It’s funny how those who are most pro-war are almost always the guys who never had to fight in one.
JEROME P. CRABB, War Quotes and Quibbles
Today’s society is the most educated and the most informed. So many people are living at a level of richness that is almost incomprehensible, and yet we still insist on settling differences between people with the costliest and most destructive methods ever, namely wars. Wars create grudges, enemies, wounds and scars that do not provoke healing.
The reason for these wars seems to be that ‘neighbours have a falling out.’ The predominant accepted mode of operandi to deal with the differences has been and still is war. One side hopes to beat the other side into surrendering, no matter the cost in lives, killing machinery buildup, hatred and more entrenchment to pass on to future generations.
Today, the results of these wars include greater numbers of refugees than ever. Huge, destructive and very expensive machines are needed to mow down as many people as possible.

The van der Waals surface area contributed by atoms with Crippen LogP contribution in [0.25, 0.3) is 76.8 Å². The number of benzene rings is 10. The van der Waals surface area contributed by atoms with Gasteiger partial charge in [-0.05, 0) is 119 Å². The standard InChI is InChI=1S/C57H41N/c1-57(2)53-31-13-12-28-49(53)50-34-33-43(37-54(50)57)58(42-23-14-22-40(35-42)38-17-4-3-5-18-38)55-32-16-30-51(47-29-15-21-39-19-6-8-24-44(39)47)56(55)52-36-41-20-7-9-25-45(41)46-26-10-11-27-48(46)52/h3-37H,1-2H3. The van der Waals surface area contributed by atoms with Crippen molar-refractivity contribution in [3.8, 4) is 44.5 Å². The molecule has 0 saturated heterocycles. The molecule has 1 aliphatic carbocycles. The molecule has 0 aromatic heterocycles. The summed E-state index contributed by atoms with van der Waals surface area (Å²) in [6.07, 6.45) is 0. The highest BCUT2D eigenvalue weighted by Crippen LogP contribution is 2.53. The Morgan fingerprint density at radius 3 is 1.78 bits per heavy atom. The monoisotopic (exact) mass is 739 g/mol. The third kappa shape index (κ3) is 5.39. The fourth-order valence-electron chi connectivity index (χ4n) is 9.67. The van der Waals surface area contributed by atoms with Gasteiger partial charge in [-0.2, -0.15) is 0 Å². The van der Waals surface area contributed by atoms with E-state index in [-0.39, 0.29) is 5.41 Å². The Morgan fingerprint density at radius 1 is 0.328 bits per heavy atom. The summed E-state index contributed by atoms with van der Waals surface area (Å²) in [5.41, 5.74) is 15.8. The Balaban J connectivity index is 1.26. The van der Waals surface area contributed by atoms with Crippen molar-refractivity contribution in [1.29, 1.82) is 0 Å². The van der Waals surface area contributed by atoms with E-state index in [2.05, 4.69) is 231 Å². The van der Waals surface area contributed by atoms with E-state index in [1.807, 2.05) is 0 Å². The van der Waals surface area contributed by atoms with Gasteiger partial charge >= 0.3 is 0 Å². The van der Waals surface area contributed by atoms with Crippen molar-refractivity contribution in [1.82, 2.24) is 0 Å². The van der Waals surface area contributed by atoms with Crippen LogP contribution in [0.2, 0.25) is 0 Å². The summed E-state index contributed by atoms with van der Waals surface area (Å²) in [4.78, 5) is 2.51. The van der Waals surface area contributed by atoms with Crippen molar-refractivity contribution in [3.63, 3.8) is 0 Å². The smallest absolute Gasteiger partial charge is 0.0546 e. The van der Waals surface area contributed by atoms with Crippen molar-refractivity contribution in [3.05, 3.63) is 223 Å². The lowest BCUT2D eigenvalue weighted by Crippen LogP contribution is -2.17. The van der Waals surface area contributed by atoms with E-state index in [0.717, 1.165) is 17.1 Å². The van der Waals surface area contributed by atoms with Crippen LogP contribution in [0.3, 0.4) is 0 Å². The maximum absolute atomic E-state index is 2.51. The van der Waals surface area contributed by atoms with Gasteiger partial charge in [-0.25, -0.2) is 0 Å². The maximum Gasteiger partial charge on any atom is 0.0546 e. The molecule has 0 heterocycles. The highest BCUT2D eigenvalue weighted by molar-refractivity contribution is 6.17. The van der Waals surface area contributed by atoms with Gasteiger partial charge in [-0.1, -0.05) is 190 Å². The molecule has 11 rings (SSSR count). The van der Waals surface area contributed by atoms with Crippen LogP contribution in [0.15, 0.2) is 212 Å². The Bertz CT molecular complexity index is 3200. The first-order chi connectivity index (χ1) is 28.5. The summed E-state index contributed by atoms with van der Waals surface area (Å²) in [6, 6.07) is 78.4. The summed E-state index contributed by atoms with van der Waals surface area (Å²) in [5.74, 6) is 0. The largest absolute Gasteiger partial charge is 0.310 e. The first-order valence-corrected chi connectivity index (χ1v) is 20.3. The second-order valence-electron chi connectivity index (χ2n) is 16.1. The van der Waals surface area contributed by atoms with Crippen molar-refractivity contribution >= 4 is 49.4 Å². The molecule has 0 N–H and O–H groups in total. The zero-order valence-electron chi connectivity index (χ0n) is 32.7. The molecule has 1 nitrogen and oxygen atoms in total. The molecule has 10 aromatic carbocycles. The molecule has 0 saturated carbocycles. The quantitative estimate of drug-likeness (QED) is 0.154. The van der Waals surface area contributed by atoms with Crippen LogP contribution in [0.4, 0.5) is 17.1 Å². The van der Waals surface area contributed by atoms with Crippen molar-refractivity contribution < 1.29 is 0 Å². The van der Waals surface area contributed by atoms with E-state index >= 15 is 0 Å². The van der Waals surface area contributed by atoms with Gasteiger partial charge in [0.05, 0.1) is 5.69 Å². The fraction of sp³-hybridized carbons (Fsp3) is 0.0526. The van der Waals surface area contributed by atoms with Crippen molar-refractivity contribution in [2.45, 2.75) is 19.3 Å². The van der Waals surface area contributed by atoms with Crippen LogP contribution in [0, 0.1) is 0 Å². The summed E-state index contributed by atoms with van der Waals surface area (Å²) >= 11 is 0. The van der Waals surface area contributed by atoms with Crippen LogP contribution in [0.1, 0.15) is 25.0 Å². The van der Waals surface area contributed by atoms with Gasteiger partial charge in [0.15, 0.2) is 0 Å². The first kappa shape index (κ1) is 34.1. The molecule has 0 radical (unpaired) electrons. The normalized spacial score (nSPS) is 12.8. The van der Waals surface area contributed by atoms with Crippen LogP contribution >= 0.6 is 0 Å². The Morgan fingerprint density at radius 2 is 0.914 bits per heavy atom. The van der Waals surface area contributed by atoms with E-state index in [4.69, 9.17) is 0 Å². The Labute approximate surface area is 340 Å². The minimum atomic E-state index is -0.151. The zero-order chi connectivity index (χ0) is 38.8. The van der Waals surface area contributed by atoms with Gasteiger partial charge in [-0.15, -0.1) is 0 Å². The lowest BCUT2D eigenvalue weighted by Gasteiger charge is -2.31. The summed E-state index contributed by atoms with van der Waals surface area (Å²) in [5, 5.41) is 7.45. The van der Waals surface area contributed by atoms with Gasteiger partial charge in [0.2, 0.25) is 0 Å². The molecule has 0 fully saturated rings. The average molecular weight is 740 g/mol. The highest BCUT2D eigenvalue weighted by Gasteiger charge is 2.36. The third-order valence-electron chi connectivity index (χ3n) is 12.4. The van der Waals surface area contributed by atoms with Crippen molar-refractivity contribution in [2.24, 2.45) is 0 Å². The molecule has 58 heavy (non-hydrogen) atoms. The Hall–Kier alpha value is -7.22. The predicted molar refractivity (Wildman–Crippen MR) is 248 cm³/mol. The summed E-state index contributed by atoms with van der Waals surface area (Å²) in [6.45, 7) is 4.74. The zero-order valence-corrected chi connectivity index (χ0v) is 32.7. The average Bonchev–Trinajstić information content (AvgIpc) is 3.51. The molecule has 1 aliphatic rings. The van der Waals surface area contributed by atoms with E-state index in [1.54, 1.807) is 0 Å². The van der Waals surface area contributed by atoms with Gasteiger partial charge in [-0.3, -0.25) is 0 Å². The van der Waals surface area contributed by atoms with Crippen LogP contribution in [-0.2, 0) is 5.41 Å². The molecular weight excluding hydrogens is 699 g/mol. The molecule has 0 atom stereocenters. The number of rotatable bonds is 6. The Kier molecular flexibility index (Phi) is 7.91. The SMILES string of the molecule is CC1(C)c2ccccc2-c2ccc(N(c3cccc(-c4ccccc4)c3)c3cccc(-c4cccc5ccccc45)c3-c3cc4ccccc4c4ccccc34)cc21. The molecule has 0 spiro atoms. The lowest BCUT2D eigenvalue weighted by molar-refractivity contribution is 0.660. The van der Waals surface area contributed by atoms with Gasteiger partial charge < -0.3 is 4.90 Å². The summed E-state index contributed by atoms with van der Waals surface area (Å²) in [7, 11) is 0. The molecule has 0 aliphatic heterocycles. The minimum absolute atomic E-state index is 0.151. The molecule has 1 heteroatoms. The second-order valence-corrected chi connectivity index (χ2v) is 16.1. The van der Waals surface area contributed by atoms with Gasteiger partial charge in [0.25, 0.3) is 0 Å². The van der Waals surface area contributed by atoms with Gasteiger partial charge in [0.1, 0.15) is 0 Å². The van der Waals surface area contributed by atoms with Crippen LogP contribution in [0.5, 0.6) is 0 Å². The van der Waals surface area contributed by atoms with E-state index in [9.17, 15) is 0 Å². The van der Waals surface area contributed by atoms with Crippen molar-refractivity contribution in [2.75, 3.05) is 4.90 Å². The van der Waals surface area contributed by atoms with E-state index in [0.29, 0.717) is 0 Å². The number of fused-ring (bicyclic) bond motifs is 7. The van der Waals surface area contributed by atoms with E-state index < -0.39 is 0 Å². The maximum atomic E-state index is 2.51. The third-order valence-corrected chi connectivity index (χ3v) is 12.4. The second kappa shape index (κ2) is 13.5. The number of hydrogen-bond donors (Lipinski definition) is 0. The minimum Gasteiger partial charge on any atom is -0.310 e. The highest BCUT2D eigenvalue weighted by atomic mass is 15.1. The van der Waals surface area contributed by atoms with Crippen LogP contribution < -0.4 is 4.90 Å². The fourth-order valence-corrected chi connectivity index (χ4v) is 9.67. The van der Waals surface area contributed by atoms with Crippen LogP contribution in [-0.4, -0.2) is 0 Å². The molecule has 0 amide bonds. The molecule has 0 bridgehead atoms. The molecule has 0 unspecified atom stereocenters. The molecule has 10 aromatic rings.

A major difference between social services and war is the cost. Social services, without my amateurish calculation, are much cheaper than war. Each cruise missile used in Syria recently cost several million dollars. Imagine the relief and appreciation from recipients if a fraction of this money could have been used to alleviate suffering.
We hold celebrations to remember moments of accomplishment. For example, Vimy Ridge and D-Day are held up as great moments in Canadian history. Do we have any celebration for moments where our social efforts could be recognized? Perhaps it could be the day when all the children of the world could enjoy clean drinking water.
War demands sacrifice of the people. It gives only suffering in return.
FREDERIC CLEMSON HOWE, Why War